Skip site navigation (1) Skip section navigation (2)

Re: Per-column collation, the finale

From: Noah Misch <noah(at)leadboat(dot)com>
To: Peter Eisentraut <peter_e(at)gmx(dot)net>
Cc: pgsql-hackers(at)postgresql(dot)org
Subject: Re: Per-column collation, the finale
Date: 2011-01-29 07:52:53
Message-ID: 20110129075253.GA18784@tornado.leadboat.com (view raw or flat)
Thread:
Lists: pgsql-hackers
Hi Peter,

I'm reviewing this patch as part of CommitFest 2011-01.

On Fri, Jan 14, 2011 at 11:41:46PM +0200, Peter Eisentraut wrote:
> I've been going over this patch with a fine-tooth comb for the last two
> weeks, fixed some small bugs, added comments, made initdb a little
> friendlier, but no substantial changes.
> 
> I'm going to start working on SQL-level CREATE/DROP/ALTER COLLATION
> support and associated things now.

This no longer applies cleanly against git master, so I've done my testing
against 52713d0.  I tested on Ubtunu 8.04 (GNU libc 2.7) and used the
configure.in change I sent earlier[1] to get locale support detected.  Since the
time to seriously verify every patch hunk would be measured in weeks, I have not
attempted that level of review detail.  I've just commented on what stood out
while reading and using the patch.

If you go about supporting non-GNU libc systems, you may want to look at the
gnulib locale module[2] for a starting point.

The new documentation is helpful.  It would be useful to document the
implications of marking your user-defined type COLLATABLE.  As best I can tell,
you should only set COLLATABLE if functions that would be expected to respect
collation, particularly members of a B-tree operator family, do check the fmgr
collation.  Otherwise, the user might specify collations for data of your type
and be surprised to get no differentiated behavior.  Are there other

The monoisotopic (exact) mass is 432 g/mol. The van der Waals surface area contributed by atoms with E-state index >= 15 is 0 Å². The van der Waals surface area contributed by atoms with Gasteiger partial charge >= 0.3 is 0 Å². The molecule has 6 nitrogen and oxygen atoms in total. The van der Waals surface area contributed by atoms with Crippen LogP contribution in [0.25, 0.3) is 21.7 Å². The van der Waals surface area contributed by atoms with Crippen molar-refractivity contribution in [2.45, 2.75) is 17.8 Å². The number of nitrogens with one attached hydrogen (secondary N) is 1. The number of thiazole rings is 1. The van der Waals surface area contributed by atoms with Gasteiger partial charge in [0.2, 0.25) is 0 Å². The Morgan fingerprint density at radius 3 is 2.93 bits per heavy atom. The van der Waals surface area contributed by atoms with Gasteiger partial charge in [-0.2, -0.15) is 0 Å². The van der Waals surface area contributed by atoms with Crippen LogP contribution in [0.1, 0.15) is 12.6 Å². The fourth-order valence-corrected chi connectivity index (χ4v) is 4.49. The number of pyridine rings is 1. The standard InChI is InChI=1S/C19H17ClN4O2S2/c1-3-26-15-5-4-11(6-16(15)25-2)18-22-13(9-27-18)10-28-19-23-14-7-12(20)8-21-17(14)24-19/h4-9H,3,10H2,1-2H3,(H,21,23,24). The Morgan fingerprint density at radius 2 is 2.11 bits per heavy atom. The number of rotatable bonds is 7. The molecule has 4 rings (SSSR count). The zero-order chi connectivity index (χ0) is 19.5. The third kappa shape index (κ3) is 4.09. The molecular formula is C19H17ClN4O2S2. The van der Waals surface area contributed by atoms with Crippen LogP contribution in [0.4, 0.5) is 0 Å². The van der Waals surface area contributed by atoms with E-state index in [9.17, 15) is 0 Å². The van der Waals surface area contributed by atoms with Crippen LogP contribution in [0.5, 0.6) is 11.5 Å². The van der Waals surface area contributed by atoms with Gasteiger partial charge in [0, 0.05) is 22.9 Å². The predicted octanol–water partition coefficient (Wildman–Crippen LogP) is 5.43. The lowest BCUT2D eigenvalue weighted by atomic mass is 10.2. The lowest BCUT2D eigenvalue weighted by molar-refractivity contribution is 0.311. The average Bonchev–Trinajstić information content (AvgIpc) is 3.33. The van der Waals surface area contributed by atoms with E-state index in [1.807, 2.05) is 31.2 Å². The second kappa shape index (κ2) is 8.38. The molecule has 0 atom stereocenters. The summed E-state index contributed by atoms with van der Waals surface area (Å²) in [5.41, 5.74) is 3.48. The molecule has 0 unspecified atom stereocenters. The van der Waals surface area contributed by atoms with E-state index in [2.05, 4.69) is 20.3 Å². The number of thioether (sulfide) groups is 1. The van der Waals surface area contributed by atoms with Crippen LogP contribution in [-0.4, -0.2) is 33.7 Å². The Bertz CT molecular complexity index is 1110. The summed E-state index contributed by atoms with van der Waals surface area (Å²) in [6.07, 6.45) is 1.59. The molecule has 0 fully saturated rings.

considerations?  Also, should implementers of COLLATABLE types observe any
restrictions on when to respect the collation?  For example, is equality
permitted to be sensitive to collation?  On that note, the following is
accepted; should it be?

  CREATE TABLE parent (key text COLLATE "sv_SE");
  CREATE UNIQUE INDEX ON parent(key COLLATE "id_ID");
  CREATE TABLE child (key text COLLATE "tr_TR" REFERENCES parent(key));

Does the system expect any invariants to hold on the platform implementation of
collations?  For example, that they be consistent with equality in some way?  If
so, would it be practical and/or helpful to provide a tool for testing a given
platform locale for conformance?

pg_attribute entries for an index currently retain the attcollation of the table
columns.  They should have the collation of the index columns.  At that point,
pg_index.indcollation would exist for optimization only.

Though there's no reason it ought to happen with the first commit, it would be
really excellent for "make check" to detect when the platform has sufficient
support to run the collation tests (HAVE_LOCALE_T, UTF8, sv_SE and tr_TR
locales).  Manual execution is fine for something like numeric_big, but this is
so platform-sensitive that testing it widely is important.

It would likewise be nice to have a way to display the collation of an arbitrary
expression.  A merger of pg_typeof and format_type would cover that.

Four call sites gain code like this (example is from varstr_cmp):

+#ifdef HAVE_LOCALE_T
+		locale_t	mylocale = pg_newlocale_from_collation(collid);
+#else
+		check_default_collation(collid);
+#endif
...
+#ifdef HAVE_LOCALE_T
+		result = strcoll_l(a1p, a2p, mylocale);
+#else
 		result = strcoll(a1p, a2p);
+#endif

Under !HAVE_LOCALE_T, we could define a locale_t, a pg_newlocale_from_collation
that merely calls check_default_collation, "#define strcoll_l(a, b, c)
strcoll(a, b)", etc.  I can see six TODO sites with similar needs, and the
abstraction would make the mainline code significantly cleaner.  Even so, it
might not pay off.  Thoughts?

Couldn't check_default_collation be a no-op except on assert-only builds?  It's
currently only called in !HAVE_LOCALE_T branches, in which case initdb will not